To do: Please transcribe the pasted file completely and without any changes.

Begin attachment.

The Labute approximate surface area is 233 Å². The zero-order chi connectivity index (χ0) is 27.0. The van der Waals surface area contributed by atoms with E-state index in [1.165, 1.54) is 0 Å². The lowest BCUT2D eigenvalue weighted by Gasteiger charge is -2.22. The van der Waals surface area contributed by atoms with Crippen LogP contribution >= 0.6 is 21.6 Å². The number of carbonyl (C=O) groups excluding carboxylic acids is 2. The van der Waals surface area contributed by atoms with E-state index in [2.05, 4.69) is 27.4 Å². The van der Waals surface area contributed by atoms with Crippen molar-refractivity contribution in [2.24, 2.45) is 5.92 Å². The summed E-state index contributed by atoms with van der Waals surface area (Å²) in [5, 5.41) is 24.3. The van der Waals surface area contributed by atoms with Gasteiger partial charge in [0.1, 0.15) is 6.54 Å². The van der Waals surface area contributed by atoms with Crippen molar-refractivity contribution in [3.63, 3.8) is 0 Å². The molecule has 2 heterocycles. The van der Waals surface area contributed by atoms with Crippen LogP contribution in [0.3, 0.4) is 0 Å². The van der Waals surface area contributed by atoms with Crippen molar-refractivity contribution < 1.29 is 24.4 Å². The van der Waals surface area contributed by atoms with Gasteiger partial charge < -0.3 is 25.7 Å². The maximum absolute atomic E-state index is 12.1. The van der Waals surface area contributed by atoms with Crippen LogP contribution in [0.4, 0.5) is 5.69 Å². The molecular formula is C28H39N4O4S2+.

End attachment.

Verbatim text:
The Labute approximate surface area is 233 Å². The zero-order chi connectivity index (χ0) is 27.0. The van der Waals surface area contributed by atoms with E-state index in [1.165, 1.54) is 0 Å². The lowest BCUT2D eigenvalue weighted by Gasteiger charge is -2.22. The van der Waals surface area contributed by atoms with Crippen LogP contribution >= 0.6 is 21.6 Å². The number of carbonyl (C=O) groups excluding carboxylic acids is 2. The van der Waals surface area contributed by atoms with E-state index in [2.05, 4.69) is 27.4 Å². The van der Waals surface area contributed by atoms with Crippen molar-refractivity contribution in [2.24, 2.45) is 5.92 Å². The summed E-state index contributed by atoms with van der Waals surface area (Å²) in [5, 5.41) is 24.3. The van der Waals surface area contributed by atoms with Gasteiger partial charge in [0.1, 0.15) is 6.54 Å². The van der Waals surface area contributed by atoms with Crippen molar-refractivity contribution in [3.63, 3.8) is 0 Å². The molecule has 2 heterocycles. The van der Waals surface area contributed by atoms with Crippen LogP contribution in [0.3, 0.4) is 0 Å². The van der Waals surface area contributed by atoms with Crippen molar-refractivity contribution < 1.29 is 24.4 Å². The van der Waals surface area contributed by atoms with Gasteiger partial charge < -0.3 is 25.7 Å². The maximum absolute atomic E-state index is 12.1. The van der Waals surface area contributed by atoms with Crippen LogP contribution in [0.4, 0.5) is 5.69 Å². The molecular formula is C28H39N4O4S2+.